Carola Hicks was an acclaimed art historian, and, as she phrased it, a biographer of objects, exploring the ‘lives’ of art-historical subjects from the Bayeux tapestry to the stained-glass windows of King’s College Chapel, and now Jan van Eyck’s ‘Arnolfini Wedding Portrait’, deftly weaving together the history of the times in which the objects were created, art-historical analysis and a study of their afterlife, both how the pieces were treated by successive generations and what the cultural resonances of those treatments might tell us today.
‘The Arnolfini Wedding Portrait’, painted by Jan van Eyck in 1434, may or may not be a portrait of a couple named Arnolfini, and may or may not commemorate their wedding, but it is certainly one of the greatest and most famous works of art of all times. Tiny (it measures only 32 x 23 inches), it conveys a mysterious sense of otherness; at the same time it depicts with almost eerie photographic realism the interior of a bourgeois merchant’s house in Bruges.
It is also the earliest surviving depiction of a full-length portrait whose subjects are neither royal nor aristocratic, and Hicks traces its path as the painting moved gently across Europe, handed on like a dynastic child, from a courtier, to Marguerite of Austria, then to Philip II of Spain, then to Joseph Bonaparte, who added it to his baggage as he fled the country, only for it to be looted by a British army officer after the Battle of Vitoria.
It was then offered to the Prince Regent who, belying his reputation for artistic discernment, refused it (after hanging on to it for more than a year). It was finally purchased for £600 by the nascent National Gallery, and has since remained one of the prizes of the collection, influencing artists from Holman Hunt to David Hockney.
Hicks has alternated chapters of historical background — who owned it, what the political situation was that transferred the painting from one place to another — with chapters that meticulously examine the painting, analysing its layers of meaning.
I found the historical chapters at once too detailed (too much on Habsburg dynastic marriages) and too thin (little or no material survives as to how the owners viewed their possession).
But in the art-historical chapters, no one can write, and explain, like Hicks. Here her mastery is complete. She looks at the levels of meaning in each section of the painting: how the furniture, the decor, even the glass in the windows, can be read both materially and symbolically. The string of beads beside the mirror on the back wall, for example, is a paternoster, a variant of a rosary; Bruges paternoster-makers were famous for their skill, so on one level it is simply one of many of the possessions of a prosperous merchant that are so carefully itemised in the painting. A paternoster was also, however, a standard wedding gift from a husband to a wife, and thus possibly provides a clue that the painting is a wedding portrait.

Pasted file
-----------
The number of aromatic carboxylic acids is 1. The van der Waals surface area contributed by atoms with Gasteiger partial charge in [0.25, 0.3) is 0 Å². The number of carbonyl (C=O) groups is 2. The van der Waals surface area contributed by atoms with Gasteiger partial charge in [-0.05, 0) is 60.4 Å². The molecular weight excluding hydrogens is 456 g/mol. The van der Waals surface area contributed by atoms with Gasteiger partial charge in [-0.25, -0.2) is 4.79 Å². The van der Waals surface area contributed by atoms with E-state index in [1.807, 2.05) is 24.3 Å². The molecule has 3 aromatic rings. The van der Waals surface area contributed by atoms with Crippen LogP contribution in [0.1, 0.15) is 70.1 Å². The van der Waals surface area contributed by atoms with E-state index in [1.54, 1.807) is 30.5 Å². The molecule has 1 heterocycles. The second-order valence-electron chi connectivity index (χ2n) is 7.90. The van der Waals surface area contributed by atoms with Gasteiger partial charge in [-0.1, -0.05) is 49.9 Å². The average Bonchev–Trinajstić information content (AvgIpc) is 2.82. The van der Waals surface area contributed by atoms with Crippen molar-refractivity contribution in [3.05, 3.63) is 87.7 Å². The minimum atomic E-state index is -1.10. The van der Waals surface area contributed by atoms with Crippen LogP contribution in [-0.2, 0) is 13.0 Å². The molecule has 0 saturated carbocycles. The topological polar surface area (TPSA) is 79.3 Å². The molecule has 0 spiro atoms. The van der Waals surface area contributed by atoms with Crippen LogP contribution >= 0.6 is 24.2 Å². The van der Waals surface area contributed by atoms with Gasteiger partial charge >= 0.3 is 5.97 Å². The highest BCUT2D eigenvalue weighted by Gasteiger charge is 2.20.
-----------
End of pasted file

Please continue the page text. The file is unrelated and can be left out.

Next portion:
Similarly multi-faceted, the oranges on the windowsill are a luxury import indicating the sitters’ wealth, and a reminder of Eve’s tainted gift to Adam. (Oranges were then interchangeable with apples as the fruit of the tree of knowledge.)
Hicks’s writing is vibrant and to the point, and the book is full of delightful asides — as well as his more respectable commissions, van Eyck was equally famous as a painter of ‘saucy bathing scenes’ (sadly none survives); in Spain Joseph Bonaparte was known as ‘Pepe Bottles’, for his prodigious intake.
Hicks died, all too young, just as she was finishing this book, and it is likely that had she survived to see it through the editing process, some of its minor irritations would have vanished — the over-reliance on ‘must have’ and ‘would have’, not to mention the curious typographical decision her publisher has made to print ‘van Eyck’ with a lower-case ‘v’ at the beginning of sentences, which is not only against English usage, but Dutch too.
It is only because Girl in a Green Gown is so delightful that these niggles intrude, breaking into Hicks’s clear, confident prose, and briefly reminding us that we do not, after all, live inside the mysterious doll’s house world of the unreachable Bruges merchant.